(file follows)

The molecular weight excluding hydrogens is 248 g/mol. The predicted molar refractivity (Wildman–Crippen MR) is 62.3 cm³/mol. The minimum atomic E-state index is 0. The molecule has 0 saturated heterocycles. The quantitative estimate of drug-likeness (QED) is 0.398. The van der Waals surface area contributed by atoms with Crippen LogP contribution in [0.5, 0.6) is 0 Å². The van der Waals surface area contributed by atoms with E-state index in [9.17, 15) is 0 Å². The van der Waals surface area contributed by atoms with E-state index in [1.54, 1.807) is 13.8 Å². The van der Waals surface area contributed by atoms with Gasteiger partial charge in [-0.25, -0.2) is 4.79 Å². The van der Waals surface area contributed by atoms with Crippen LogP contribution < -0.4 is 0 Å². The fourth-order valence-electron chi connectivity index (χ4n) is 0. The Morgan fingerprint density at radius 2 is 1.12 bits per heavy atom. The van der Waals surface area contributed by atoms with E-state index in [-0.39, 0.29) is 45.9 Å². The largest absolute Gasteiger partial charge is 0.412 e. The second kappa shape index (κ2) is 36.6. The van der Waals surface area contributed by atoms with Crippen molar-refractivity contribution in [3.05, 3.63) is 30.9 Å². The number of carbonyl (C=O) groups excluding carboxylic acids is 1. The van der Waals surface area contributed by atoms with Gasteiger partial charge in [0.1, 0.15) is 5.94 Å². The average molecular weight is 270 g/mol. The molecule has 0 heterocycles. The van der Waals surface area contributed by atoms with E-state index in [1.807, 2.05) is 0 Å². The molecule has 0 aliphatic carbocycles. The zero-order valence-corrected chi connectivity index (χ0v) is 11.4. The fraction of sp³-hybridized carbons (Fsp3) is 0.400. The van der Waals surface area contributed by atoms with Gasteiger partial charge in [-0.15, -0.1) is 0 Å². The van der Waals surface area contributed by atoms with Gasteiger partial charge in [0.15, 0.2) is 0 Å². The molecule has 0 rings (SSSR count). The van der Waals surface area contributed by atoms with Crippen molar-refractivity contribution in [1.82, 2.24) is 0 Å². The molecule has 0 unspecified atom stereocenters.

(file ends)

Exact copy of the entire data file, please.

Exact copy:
The molecular weight excluding hydrogens is 248 g/mol. The predicted molar refractivity (Wildman–Crippen MR) is 62.3 cm³/mol. The minimum atomic E-state index is 0. The molecule has 0 saturated heterocycles. The quantitative estimate of drug-likeness (QED) is 0.398. The van der Waals surface area contributed by atoms with Crippen LogP contribution in [0.5, 0.6) is 0 Å². The van der Waals surface area contributed by atoms with E-state index in [9.17, 15) is 0 Å². The van der Waals surface area contributed by atoms with E-state index in [1.54, 1.807) is 13.8 Å². The van der Waals surface area contributed by atoms with Gasteiger partial charge in [-0.25, -0.2) is 4.79 Å². The van der Waals surface area contributed by atoms with Crippen LogP contribution < -0.4 is 0 Å². The fourth-order valence-electron chi connectivity index (χ4n) is 0. The Morgan fingerprint density at radius 2 is 1.12 bits per heavy atom. The van der Waals surface area contributed by atoms with E-state index in [-0.39, 0.29) is 45.9 Å². The largest absolute Gasteiger partial charge is 0.412 e. The second kappa shape index (κ2) is 36.6. The van der Waals surface area contributed by atoms with Crippen molar-refractivity contribution in [3.05, 3.63) is 30.9 Å². The number of carbonyl (C=O) groups excluding carboxylic acids is 1. The van der Waals surface area contributed by atoms with Gasteiger partial charge in [0.1, 0.15) is 5.94 Å². The average molecular weight is 270 g/mol. The molecule has 0 heterocycles. The van der Waals surface area contributed by atoms with E-state index in [1.807, 2.05) is 0 Å². The molecule has 0 aliphatic carbocycles. The zero-order valence-corrected chi connectivity index (χ0v) is 11.4. The fraction of sp³-hybridized carbons (Fsp3) is 0.400. The van der Waals surface area contributed by atoms with Gasteiger partial charge in [-0.15, -0.1) is 0 Å². The van der Waals surface area contributed by atoms with Gasteiger partial charge in [0.15, 0.2) is 0 Å². The molecule has 0 rings (SSSR count). The van der Waals surface area contributed by atoms with Crippen molar-refractivity contribution in [1.82, 2.24) is 0 Å². The molecule has 0 unspecified atom stereocenters.